Culture

Which Museums Do You Actually Need To See In Washington, DC?

If you can look past the inescapable fact that Washington DC is the adopted home of Donald Trump for long enough, you’ll recognise that it’s an incredibly vibrant, dynamic, intelligent city, bursting at the seams with activities for its tourists. Not least of all the magnanimous collection of Smithsonian museums, each and unique and impressive as the next, amongst many others.

But visiting every one of them is a Herculean task, and it would take you months to do them all justice. So I’ve done the work for you and collected a bunch of them you should really make the time to see. It’s by no means comprehensive – there’s plenty more to see. But when we travel, time is precious and here I offer you a Washington, DC museums shortcut.

National Museum of American History

 

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You’re in the capital of the United States, what better way to learn something of the local culture than by visiting the house of all Americana? This branch of the Smithsonian governs over items that played a key role in American history and culture; first ladies’ inaugural gowns, the ruby slippers that Judy Garland wore in The Wizard of Oz, and the flag that flew over Fort McHenry are famous examples.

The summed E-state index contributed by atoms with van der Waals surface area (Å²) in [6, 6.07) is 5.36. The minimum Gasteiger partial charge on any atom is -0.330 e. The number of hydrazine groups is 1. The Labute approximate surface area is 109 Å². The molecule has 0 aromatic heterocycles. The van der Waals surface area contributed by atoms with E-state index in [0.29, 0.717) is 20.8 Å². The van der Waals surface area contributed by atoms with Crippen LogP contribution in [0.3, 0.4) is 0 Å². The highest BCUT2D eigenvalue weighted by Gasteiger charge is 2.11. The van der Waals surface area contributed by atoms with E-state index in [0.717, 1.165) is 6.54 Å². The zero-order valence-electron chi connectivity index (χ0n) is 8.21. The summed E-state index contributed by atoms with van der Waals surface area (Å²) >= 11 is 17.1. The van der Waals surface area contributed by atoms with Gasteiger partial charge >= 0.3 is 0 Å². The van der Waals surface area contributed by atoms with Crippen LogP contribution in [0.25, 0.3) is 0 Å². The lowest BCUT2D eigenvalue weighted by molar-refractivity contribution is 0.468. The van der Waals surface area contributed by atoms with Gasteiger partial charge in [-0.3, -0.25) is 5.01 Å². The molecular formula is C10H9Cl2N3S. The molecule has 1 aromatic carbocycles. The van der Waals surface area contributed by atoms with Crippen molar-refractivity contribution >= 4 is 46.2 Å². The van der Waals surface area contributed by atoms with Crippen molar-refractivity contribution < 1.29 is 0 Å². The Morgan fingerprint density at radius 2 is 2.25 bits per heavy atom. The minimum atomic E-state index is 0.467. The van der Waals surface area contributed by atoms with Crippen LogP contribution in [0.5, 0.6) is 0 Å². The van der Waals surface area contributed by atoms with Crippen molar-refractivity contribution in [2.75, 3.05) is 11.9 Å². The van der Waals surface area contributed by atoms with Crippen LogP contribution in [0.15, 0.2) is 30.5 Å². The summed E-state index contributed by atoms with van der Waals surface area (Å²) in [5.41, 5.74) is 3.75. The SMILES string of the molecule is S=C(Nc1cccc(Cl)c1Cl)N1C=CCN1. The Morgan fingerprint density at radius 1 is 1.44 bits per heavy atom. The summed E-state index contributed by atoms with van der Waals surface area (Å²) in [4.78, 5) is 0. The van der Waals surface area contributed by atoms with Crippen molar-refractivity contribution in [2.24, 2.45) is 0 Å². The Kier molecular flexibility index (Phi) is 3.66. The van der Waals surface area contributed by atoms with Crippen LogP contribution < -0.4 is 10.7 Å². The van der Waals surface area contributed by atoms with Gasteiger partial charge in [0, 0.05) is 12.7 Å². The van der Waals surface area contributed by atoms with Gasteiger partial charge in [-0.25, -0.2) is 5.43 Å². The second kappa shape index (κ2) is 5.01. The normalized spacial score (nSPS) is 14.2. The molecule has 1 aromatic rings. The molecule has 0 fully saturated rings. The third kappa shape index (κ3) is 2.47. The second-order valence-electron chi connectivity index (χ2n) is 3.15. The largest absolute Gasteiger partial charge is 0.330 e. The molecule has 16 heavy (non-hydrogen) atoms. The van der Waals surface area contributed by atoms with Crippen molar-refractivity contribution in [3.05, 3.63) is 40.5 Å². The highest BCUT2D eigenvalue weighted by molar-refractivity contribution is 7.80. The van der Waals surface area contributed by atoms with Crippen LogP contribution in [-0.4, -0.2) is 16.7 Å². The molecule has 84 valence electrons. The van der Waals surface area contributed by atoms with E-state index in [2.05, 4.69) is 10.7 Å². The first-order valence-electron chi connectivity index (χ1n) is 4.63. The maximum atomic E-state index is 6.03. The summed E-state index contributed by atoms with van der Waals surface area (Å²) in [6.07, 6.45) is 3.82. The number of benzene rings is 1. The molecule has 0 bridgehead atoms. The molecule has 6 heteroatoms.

Admission: Free. Hours: 10am through 5:30pm every day.

National Portrait Gallery

 

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The National Portrait Gallery is home to 18,000 faces of arguably the most important people in American history, from sports stars to presidents to revolutionaries. Two of its most famous recent additions include former President Barack Obama and first lady Michelle Obama, whose portraits apparently increased foot traffic to the museum by 300%. 

Admission: Free. Hours: 11:30am to 7pm daily, except for Christmas. 

Newseum

 

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In this current political climate and news cycle, this museum is not only is it relatable, but it’s also never been more relevant. The Newseum champions the role of a free press, and the imposing first amendment in the entrance serves as a reminder of that. Filled with interactive exhibits, it’s not just for news junkies – it delves into cultural and political events and conversations that have helped shaped the modern world.

In another sign of our times, it’s set to close at the end of 2019 after its building was purchased by Johns Hopkins University – so this might be your last chance to visit. 

Admission: US$24.95 (AU$36). Hours: Monday to Saturday, 9am to 5pm; Sunday from 10am to 5pm.

Hirshhorn Museum and Sculpture Garden

 

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Surrounded by picturesque sculpture-filled gardens and designed in a cylinder that’s suspended off the ground, the Hirshhorn is an ideal space for perusing contemporary art. It’s not as conducive in colder weather, with a permanent set of sculpture in the garden, but still a sight to behold.

Admission: Free. Hours: Daily from 10am to 5:30pm